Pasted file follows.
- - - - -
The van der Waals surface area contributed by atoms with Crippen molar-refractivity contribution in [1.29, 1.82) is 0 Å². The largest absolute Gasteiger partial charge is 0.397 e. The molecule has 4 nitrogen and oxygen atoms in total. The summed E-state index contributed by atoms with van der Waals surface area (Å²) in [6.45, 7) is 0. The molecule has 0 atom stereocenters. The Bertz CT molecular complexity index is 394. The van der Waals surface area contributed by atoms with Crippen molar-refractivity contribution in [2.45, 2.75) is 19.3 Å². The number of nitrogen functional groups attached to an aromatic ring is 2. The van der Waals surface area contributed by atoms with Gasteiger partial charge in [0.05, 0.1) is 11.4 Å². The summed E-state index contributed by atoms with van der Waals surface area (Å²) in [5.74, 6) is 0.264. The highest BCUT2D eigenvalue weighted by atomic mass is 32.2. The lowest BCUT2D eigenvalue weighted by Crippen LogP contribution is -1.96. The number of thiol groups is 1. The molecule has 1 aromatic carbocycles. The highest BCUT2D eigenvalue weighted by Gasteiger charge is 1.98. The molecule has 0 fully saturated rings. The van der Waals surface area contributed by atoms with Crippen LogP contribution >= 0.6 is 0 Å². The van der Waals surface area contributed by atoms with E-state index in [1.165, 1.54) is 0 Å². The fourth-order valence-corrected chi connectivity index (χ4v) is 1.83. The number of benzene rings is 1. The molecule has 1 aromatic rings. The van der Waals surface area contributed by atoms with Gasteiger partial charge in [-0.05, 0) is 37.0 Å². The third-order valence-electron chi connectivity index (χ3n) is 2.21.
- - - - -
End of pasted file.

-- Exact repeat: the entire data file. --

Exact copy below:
The van der Waals surface area contributed by atoms with Crippen molar-refractivity contribution in [1.29, 1.82) is 0 Å². The largest absolute Gasteiger partial charge is 0.397 e. The molecule has 4 nitrogen and oxygen atoms in total. The summed E-state index contributed by atoms with van der Waals surface area (Å²) in [6.45, 7) is 0. The molecule has 0 atom stereocenters. The Bertz CT molecular complexity index is 394. The van der Waals surface area contributed by atoms with Crippen molar-refractivity contribution in [2.45, 2.75) is 19.3 Å². The number of nitrogen functional groups attached to an aromatic ring is 2. The van der Waals surface area contributed by atoms with Gasteiger partial charge in [0.05, 0.1) is 11.4 Å². The summed E-state index contributed by atoms with van der Waals surface area (Å²) in [5.74, 6) is 0.264. The highest BCUT2D eigenvalue weighted by atomic mass is 32.2. The lowest BCUT2D eigenvalue weighted by Crippen LogP contribution is -1.96. The number of thiol groups is 1. The molecule has 1 aromatic carbocycles. The highest BCUT2D eigenvalue weighted by Gasteiger charge is 1.98. The molecule has 0 fully saturated rings. The van der Waals surface area contributed by atoms with Crippen LogP contribution >= 0.6 is 0 Å². The van der Waals surface area contributed by atoms with E-state index in [1.165, 1.54) is 0 Å². The fourth-order valence-corrected chi connectivity index (χ4v) is 1.83. The number of benzene rings is 1. The molecule has 1 aromatic rings. The van der Waals surface area contributed by atoms with Gasteiger partial charge in [-0.05, 0) is 37.0 Å². The third-order valence-electron chi connectivity index (χ3n) is 2.21.